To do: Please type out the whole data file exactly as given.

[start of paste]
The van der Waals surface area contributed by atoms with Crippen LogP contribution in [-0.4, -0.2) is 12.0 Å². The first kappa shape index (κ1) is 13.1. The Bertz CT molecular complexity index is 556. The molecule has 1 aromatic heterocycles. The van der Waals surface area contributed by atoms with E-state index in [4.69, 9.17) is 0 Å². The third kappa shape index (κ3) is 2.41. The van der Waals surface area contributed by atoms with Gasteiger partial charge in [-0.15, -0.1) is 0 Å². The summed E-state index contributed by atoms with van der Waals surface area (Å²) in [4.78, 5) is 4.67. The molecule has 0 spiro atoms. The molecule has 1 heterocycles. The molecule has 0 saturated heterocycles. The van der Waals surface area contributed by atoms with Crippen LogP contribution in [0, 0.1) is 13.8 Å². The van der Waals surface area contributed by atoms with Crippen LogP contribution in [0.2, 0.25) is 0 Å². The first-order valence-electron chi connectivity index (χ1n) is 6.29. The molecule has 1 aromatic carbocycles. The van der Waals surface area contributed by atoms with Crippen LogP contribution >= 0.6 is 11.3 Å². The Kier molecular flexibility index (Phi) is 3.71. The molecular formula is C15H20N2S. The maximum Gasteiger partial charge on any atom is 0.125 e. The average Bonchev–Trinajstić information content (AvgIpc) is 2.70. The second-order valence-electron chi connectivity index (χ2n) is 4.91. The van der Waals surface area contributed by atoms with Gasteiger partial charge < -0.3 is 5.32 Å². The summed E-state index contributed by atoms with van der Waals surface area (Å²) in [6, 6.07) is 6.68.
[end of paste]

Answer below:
The van der Waals surface area contributed by atoms with Crippen LogP contribution in [-0.4, -0.2) is 12.0 Å². The first kappa shape index (κ1) is 13.1. The Bertz CT molecular complexity index is 556. The molecule has 1 aromatic heterocycles. The van der Waals surface area contributed by atoms with E-state index in [4.69, 9.17) is 0 Å². The third kappa shape index (κ3) is 2.41. The van der Waals surface area contributed by atoms with Gasteiger partial charge in [-0.15, -0.1) is 0 Å². The summed E-state index contributed by atoms with van der Waals surface area (Å²) in [4.78, 5) is 4.67. The molecule has 0 spiro atoms. The molecule has 1 heterocycles. The molecule has 0 saturated heterocycles. The van der Waals surface area contributed by atoms with Crippen LogP contribution in [0, 0.1) is 13.8 Å². The van der Waals surface area contributed by atoms with Crippen LogP contribution in [0.2, 0.25) is 0 Å². The first-order valence-electron chi connectivity index (χ1n) is 6.29. The molecule has 1 aromatic carbocycles. The van der Waals surface area contributed by atoms with Crippen LogP contribution >= 0.6 is 11.3 Å². The Kier molecular flexibility index (Phi) is 3.71. The molecular formula is C15H20N2S. The maximum Gasteiger partial charge on any atom is 0.125 e. The average Bonchev–Trinajstić information content (AvgIpc) is 2.70. The second-order valence-electron chi connectivity index (χ2n) is 4.91. The van der Waals surface area contributed by atoms with Gasteiger partial charge < -0.3 is 5.32 Å². The summed E-state index contributed by atoms with van der Waals surface area (Å²) in [6, 6.07) is 6.68.